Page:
I confess I spent almost the whole day (definitely more than half) lying on the couch watching TV. I love the BBC stuff (think Downton Abbey). I even ate Haagen Dazs!
Today I just did not have any mojo. No juice. I kept thinking “I will go out for a walk,” but just could not get off the couch. (It doesn’t help that many nights I stay up late working and the next day I am not really rested. At 25 I could do that; at 64 a lot less.) Anyway, I had zero gas in my tank. So I just had to give myself a day off. I have learned that when I am in that state there is not much I can do but just give in to it.
Anyway, I was lying on the couch feeling really guilty that I was not being productive at all. I was totally being a vegetable—no forward movement. It was kind of like hibernating. I was really getting down in the dumps. Then my thinking started to spiral down. I started to get really concerned that I was going down into a black hole. I got scared of my feelings, and it felt like I was going downhill fast.
Then I started to remember not to take my “bad” feelings too seriously. Hey, seriously, I am the person who writes about how to handle this stuff! I started to think, “So what if I am having a bad day?” That worry about feeling depressed started to go away. “Oh no, I am really going down a black hole!” started to turn into, “Wow, Jewel, you are just having a down day. So what? Enjoy your Haagen Dazs!”
When we are in that negative place, we feel like we will never be productive again. We might say to ourselves, “Wow, it’s true. I am a loser. I’ll never get my focus or energy back. Everyone will find out I am a phony because I’ve spent the day in bed. My life is coming to a grinding halt.”
We all have bad days. That’s human. The important thing is not to get derailed by it. When you can really give yourself the day off—and some rest, self-care and sleep—more often than not you find that you’re back on track the next day. I find that for myself. You don’t have to get upset and worked up by it. You don’t have to take your negative thoughts about your bad day so seriously that they make it worse. You don’t have to feel bad about feeling bad. You can just let yourself have it.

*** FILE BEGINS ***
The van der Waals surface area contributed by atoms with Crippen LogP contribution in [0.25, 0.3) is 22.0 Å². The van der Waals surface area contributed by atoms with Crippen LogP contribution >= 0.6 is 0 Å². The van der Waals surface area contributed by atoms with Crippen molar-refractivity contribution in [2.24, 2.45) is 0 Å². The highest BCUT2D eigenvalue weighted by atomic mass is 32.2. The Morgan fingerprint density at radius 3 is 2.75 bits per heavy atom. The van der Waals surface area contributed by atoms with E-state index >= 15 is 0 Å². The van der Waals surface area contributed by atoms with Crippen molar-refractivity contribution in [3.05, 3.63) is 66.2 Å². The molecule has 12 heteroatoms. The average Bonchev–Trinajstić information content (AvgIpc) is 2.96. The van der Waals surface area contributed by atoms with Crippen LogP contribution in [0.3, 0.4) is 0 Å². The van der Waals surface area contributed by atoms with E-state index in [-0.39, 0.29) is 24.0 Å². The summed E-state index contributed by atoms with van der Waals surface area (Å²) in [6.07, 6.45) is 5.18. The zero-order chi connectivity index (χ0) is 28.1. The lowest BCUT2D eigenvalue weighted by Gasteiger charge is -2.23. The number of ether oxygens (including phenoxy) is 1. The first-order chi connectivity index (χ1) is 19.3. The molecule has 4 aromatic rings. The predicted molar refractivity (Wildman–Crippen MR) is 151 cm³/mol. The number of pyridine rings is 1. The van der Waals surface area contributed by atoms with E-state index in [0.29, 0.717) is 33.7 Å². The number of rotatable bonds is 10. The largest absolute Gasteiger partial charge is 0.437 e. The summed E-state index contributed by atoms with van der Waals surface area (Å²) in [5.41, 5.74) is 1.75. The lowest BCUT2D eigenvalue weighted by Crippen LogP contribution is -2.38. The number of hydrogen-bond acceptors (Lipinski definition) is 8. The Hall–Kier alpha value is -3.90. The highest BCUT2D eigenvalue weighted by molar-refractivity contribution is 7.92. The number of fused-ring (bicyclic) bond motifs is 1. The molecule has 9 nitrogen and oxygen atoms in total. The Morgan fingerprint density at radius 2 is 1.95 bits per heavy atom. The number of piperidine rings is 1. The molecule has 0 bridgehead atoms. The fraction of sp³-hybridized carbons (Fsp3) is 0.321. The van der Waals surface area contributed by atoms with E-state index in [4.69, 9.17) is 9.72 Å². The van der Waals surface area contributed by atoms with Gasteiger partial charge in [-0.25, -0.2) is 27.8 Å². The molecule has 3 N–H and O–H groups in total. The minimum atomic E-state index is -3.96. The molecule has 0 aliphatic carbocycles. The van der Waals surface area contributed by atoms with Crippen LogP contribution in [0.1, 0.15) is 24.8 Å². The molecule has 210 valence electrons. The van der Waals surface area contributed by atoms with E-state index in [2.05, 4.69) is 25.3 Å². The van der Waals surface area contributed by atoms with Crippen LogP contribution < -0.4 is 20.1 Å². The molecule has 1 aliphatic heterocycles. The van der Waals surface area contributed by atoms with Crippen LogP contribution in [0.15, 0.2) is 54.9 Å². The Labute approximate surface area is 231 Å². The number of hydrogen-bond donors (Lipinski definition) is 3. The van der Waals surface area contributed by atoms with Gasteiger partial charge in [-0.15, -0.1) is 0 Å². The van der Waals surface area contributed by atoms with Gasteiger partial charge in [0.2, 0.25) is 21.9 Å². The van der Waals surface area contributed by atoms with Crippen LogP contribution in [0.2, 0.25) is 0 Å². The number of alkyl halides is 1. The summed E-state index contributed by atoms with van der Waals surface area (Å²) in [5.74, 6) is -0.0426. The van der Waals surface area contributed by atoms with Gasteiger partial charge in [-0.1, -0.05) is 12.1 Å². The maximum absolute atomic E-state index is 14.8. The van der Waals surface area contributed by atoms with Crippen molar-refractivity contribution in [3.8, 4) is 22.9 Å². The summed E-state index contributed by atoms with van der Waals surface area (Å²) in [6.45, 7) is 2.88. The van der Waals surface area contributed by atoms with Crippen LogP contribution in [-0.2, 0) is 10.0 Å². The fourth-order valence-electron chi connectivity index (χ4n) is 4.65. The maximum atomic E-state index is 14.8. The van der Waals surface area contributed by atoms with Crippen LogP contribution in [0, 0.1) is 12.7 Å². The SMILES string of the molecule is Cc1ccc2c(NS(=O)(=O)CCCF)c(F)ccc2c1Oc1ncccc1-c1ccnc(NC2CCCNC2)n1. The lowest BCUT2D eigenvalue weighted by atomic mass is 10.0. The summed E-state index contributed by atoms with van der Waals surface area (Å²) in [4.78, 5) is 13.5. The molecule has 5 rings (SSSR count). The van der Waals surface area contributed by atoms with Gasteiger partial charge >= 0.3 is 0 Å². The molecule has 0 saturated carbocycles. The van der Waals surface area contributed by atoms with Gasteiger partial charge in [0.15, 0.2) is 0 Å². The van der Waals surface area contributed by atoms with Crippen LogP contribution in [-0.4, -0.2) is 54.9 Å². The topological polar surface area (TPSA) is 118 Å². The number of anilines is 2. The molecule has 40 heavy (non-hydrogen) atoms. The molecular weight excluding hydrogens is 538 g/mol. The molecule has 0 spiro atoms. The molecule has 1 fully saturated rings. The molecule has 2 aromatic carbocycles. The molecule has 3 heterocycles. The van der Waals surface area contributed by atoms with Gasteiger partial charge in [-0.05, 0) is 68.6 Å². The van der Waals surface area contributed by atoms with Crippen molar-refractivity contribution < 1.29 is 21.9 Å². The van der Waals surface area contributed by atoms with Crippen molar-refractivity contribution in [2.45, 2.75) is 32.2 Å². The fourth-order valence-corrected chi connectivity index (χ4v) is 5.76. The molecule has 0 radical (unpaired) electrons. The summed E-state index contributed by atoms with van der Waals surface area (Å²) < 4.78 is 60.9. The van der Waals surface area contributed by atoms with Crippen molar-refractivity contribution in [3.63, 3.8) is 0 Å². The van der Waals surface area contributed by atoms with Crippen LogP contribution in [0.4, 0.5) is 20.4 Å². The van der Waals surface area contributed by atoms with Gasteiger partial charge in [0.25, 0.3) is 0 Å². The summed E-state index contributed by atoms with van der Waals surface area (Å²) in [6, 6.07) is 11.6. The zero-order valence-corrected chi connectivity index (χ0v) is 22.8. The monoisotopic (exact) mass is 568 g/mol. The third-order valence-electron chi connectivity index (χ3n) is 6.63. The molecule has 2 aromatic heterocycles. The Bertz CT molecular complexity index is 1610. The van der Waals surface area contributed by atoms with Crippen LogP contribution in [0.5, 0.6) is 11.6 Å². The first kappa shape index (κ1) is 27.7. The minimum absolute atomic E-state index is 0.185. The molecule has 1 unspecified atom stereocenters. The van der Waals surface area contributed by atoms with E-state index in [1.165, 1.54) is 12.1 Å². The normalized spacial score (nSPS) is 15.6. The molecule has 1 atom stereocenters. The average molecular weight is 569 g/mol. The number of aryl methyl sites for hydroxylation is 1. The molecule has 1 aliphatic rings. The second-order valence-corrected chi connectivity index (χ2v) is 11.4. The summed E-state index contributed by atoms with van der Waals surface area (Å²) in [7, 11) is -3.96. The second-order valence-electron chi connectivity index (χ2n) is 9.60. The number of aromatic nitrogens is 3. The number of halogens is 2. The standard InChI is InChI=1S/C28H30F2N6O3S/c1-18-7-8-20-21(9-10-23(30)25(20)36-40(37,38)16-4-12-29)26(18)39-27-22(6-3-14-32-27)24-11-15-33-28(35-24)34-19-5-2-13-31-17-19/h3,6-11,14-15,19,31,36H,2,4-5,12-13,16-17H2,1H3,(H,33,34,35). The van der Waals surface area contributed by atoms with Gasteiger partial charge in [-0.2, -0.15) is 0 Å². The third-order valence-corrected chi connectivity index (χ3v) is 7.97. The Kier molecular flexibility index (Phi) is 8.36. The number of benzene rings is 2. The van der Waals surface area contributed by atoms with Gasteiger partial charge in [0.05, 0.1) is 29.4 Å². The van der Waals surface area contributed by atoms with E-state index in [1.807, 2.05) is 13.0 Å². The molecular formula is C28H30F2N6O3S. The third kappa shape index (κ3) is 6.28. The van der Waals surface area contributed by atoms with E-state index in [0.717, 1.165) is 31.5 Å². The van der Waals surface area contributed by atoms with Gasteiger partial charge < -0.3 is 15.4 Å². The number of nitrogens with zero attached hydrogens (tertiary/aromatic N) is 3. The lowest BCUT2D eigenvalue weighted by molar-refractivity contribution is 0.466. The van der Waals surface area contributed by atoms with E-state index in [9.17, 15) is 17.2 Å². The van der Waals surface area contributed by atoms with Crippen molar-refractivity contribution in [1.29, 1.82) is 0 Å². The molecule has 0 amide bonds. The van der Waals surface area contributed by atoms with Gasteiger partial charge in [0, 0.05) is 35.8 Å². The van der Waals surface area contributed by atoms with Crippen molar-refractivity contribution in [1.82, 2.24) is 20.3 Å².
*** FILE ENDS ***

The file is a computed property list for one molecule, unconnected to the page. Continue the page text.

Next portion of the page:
The truth is some days you feel like you’re on fire, and some days you feel like you can’t get out of your pajamas. Sometimes it’s even the same day! That’s the way it is, and fighting it is more likely to make you miserable than to change anything. Beating yourself up about it just locks in that bad feeling. Allowing yourself to be in it and take care of yourself is often the only thing you need to come out of it.
This is a small difference in how we think, but it makes a huge difference in how we feel. I still felt down, but it just wasn’t a big deal. It didn’t mean anything. I wasn’t feeling bad about feeling bad. I understood that there was nothing really wrong with me, whereas before I had been thinking, “Oh no, I am getting depressed!” I was becoming depressed about being depressed! I was taking my depressing thoughts seriously. That little/big change in my thinking made all the difference. I stopped being afraid of my thinking. I stopped being afraid of my feelings. I stopped taking them so seriously. I was even able to enjoy my relaxing—sometimes I just love doing nothing.
If you have a day with no mojo, don’t feel bad or guilty about it. Just let yourself relax and recharge. Everyone is going to have bad days. But the less you beat yourself up about it, the quicker you’ll come out of it. Take it from someone who knows.
Jewel Safren MSW, LSW, LCSW has over 35 years of experience in counseling, life coaching and public-speaking coaching. She has worked with people all over the US and in Europe, and runs popular personal growth workshops, webinars and classes. She is recommended by Rabbi Dr. Akiva Tatz; Rabbi Jonathan Rietti, B.Ed, M.Sci.; Rabbi Paysach J. Krohn; and Rabbi Mordechai Becher. She lives in West Orange, NJ, with her hubby and two kids, and has two married kids and two grandsons living in California. You can contact Jewel at 973-464-8556 or, if you would like to be on her mailing list or for more information, email her at firstname.lastname@example.org.